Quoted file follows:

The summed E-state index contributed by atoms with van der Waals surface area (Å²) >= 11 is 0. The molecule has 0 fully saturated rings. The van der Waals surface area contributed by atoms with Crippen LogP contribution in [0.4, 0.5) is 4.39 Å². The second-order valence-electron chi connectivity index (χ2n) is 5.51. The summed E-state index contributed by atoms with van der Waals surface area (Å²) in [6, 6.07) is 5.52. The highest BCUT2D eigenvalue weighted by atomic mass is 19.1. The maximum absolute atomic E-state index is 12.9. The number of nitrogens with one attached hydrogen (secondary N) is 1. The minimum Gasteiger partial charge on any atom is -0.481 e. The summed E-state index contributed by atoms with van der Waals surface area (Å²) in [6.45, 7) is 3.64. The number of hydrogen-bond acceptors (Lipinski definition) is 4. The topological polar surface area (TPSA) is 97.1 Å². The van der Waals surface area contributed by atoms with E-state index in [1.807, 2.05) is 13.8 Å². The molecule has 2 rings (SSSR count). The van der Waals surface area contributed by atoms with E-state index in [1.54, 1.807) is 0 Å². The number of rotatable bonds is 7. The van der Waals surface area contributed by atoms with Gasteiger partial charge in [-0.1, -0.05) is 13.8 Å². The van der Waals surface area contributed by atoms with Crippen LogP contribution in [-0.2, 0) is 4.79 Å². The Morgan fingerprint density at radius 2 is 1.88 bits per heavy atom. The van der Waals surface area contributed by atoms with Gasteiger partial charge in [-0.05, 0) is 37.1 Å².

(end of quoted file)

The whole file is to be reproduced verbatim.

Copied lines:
The summed E-state index contributed by atoms with van der Waals surface area (Å²) >= 11 is 0. The molecule has 0 fully saturated rings. The van der Waals surface area contributed by atoms with Crippen LogP contribution in [0.4, 0.5) is 4.39 Å². The second-order valence-electron chi connectivity index (χ2n) is 5.51. The summed E-state index contributed by atoms with van der Waals surface area (Å²) in [6, 6.07) is 5.52. The highest BCUT2D eigenvalue weighted by atomic mass is 19.1. The maximum absolute atomic E-state index is 12.9. The number of nitrogens with one attached hydrogen (secondary N) is 1. The minimum Gasteiger partial charge on any atom is -0.481 e. The summed E-state index contributed by atoms with van der Waals surface area (Å²) in [6.45, 7) is 3.64. The number of hydrogen-bond acceptors (Lipinski definition) is 4. The topological polar surface area (TPSA) is 97.1 Å². The van der Waals surface area contributed by atoms with E-state index in [1.807, 2.05) is 13.8 Å². The molecule has 2 rings (SSSR count). The van der Waals surface area contributed by atoms with E-state index in [1.54, 1.807) is 0 Å². The number of rotatable bonds is 7. The van der Waals surface area contributed by atoms with Gasteiger partial charge in [-0.1, -0.05) is 13.8 Å². The van der Waals surface area contributed by atoms with Crippen LogP contribution in [-0.2, 0) is 4.79 Å². The Morgan fingerprint density at radius 2 is 1.88 bits per heavy atom. The van der Waals surface area contributed by atoms with Gasteiger partial charge in [-0.05, 0) is 37.1 Å².